One of the most common injuries occurring in the human body, obtained through competitive and high demand sports is an Anterior Cruciate Ligament tear (ACL tear) of the knee. The ACL is one of two major bands stabilising the knee and connects the bones to each other within the knee. ACL injuries are most commonly obtained when a person twists or pivots suddenly in a brisk fashion when running or jumping causing the ligament to sprain or tear. The changing of direction is generally the mechanism of injury usually in runners, gymnasts, soccer, football, netball and basketball. There are certain signs and symptoms characterised by an ACL tear including:

a) A popping sensation or audible cracking noise b) Hemarthrosis within the knee c) Pain and tenderness along the joint line of the knee d) Joint laxity and an inability to flex and extend the knee without causing pain e) Unable to walk with pressure upon the knee

The condition can be diagnosed through a clinical history of the patient, however this can often lead to multiple diagnoses. When this is the case, the doctor can use a range of orthopaedic tests to help distinguish an ACL tear from an alternative knee disorder. These orthopaedic tests include:

1. Anterior drawer test- Patient lies on their back with their knee flexed at 90o and the doctor applies a posterior to anterior pull while stabilising the foot to the table. If there’s too much movement in respect to the unaffected knee, ACL pathology most likely. 2. Levers sign- Again lying on their back with legs straight out in front, the examiner contacts the posterior aspect just below the knee and applies an anterior compressive force just above the knee joint looking for a raise of the heel off the table. If no lift, ACL injury present. 3. Apley’s distraction test- Patient lies on their stomach with their knee flexed to 90o, while the examiner applies a distraction force by pulling the leg superiorly whilst stabilising the thigh onto the table and moving the joint passively through internal and external rotation. A positive test will include the patient feeling pain along the joint line on movement. 4. Pivot shift test- Patients lie supine with their leg extended along the table. The examiner applies a lateral-medial force while moving the leg into flexion, observing for a clunk or pain at about 30o of flexion indicating ACL instability. 5. Lachman’s test- The examiner stabilises the distal femur whilst pulling on the proximal tibia to increase joint gapping at the knee. Increased joint laxity with respect to the unaffected knee is a positive sign for ACL tear.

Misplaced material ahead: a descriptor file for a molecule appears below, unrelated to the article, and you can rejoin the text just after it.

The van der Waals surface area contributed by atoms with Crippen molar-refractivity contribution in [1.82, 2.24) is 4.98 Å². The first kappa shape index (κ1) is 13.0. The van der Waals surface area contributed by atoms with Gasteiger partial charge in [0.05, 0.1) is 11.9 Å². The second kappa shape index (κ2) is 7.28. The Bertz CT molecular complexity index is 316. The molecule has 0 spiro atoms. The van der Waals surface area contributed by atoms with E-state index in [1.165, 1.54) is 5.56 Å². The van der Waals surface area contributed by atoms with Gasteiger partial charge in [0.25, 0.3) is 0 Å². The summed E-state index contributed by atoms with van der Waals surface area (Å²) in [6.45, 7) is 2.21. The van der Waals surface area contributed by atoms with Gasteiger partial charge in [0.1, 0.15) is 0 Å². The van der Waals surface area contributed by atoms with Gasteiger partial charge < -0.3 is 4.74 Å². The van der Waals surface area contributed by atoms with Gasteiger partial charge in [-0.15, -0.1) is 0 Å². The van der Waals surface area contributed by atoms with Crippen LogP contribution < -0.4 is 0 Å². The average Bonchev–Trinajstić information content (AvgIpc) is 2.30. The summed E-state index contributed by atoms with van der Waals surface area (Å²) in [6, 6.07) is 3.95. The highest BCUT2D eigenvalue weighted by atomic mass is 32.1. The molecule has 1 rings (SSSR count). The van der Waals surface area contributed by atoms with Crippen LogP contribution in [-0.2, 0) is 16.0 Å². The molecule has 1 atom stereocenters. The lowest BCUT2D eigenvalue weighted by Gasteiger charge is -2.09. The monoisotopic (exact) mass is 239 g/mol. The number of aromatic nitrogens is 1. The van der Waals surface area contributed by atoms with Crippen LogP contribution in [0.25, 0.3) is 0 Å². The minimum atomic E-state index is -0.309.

ACL injuries can be graded in a 1-3 format. Grade 1 ACL injuries involve the ligament being mildly damaged and slightly stretched, although is still able to keep the knee joint stable. Grade 2 injuries refer to stretching of the ligament until it becomes loose and refers to a partial tear in the knee joint. Finally grade 3 ACL sprains or complete tear occurs when the ligament has been split into two separate pieces and the knee joint is now unstable. Treatment for ACL injuries can be in the form of surgery for complete tears or non-surgical procedures including physiotherapy, bracing, Anti-inflammatory medications, conservative care or Cold Laser Therapy for mild-moderate ACL sprains/partial tears. Cold Laser Therapy utilises modern technology and a non-invasive technique to target the deep underlying tissues and help rejuvenate them. Being non-invasive and cold, the cold laser therapy or low-level laser therapy doesn’t expose the patient to any risks and is extremely cost-effective. Cold laser therapy is used to treat ACL injuries by reducing the inflammation around the joint and promoting blood, oxygen and nutrients to help repair the injured ligament. The therapy consists of multiple sessions depending on the severity of the injury and generally lasts around 20 minutes with the laser being applied to various different areas around the joint capsule for 3-4 minutes at a time. It’s recommended that the patient seeks multiple treatments of 2-3x per week in order to gain the maximum benefit of the cold laser therapy. ACL injuries are very common among athletes competing in high demand sports typically occurring following a sudden twisting motion. If you’re experiencing any of the symptoms as mentioned above or you have been diagnosed with a mild or partial ACL tear, Cold laser therapy (low-level laser therapy) at Lakeside laser can be useful for you! Lakeside laser is located in the heart of Joondalup in Perth’s north on 3/45 Central Walk, with visitors from around Perth including, Hilary’s, Currambine, Iluka, Inglewood, Yanchep, Wembley Downs and Leederville. To talk to our trained cold laser/ super pulsed Laser professionals about therapy you can contact us on 93000095 to book an appointment or schedule a treatment via our book now tab on our website Our staff look forward to seeing you shortly.
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